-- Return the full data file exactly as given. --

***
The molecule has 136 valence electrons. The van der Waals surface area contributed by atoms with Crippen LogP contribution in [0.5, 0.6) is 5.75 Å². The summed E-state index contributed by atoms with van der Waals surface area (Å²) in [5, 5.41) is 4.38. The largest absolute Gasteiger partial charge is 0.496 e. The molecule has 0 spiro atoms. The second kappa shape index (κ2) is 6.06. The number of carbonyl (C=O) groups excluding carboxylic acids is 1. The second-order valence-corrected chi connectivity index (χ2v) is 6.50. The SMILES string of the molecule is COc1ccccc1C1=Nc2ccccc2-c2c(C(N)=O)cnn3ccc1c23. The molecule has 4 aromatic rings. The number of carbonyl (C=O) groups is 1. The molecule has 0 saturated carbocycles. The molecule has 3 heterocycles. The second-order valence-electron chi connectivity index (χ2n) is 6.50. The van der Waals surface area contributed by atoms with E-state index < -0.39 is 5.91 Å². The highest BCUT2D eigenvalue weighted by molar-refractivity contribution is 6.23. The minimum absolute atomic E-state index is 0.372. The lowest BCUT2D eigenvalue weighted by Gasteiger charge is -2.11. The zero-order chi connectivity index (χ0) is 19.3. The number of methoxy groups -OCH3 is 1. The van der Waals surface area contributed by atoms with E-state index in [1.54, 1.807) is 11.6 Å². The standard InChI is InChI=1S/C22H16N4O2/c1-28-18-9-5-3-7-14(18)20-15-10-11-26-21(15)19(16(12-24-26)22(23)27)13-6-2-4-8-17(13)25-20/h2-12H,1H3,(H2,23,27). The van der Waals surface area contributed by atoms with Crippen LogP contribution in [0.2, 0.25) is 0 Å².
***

The molecule has 136 valence electrons. The van der Waals surface area contributed by atoms with Crippen LogP contribution in [0.5, 0.6) is 5.75 Å². The summed E-state index contributed by atoms with van der Waals surface area (Å²) in [5, 5.41) is 4.38. The largest absolute Gasteiger partial charge is 0.496 e. The molecule has 0 spiro atoms. The second kappa shape index (κ2) is 6.06. The number of carbonyl (C=O) groups excluding carboxylic acids is 1. The second-order valence-corrected chi connectivity index (χ2v) is 6.50. The SMILES string of the molecule is COc1ccccc1C1=Nc2ccccc2-c2c(C(N)=O)cnn3ccc1c23. The molecule has 4 aromatic rings. The number of carbonyl (C=O) groups is 1. The molecule has 0 saturated carbocycles. The molecule has 3 heterocycles. The second-order valence-electron chi connectivity index (χ2n) is 6.50. The van der Waals surface area contributed by atoms with E-state index < -0.39 is 5.91 Å². The highest BCUT2D eigenvalue weighted by molar-refractivity contribution is 6.23. The minimum absolute atomic E-state index is 0.372. The lowest BCUT2D eigenvalue weighted by Gasteiger charge is -2.11. The zero-order chi connectivity index (χ0) is 19.3. The number of methoxy groups -OCH3 is 1. The van der Waals surface area contributed by atoms with E-state index in [1.54, 1.807) is 11.6 Å². The standard InChI is InChI=1S/C22H16N4O2/c1-28-18-9-5-3-7-14(18)20-15-10-11-26-21(15)19(16(12-24-26)22(23)27)13-6-2-4-8-17(13)25-20/h2-12H,1H3,(H2,23,27). The van der Waals surface area contributed by atoms with Crippen LogP contribution in [0.2, 0.25) is 0 Å².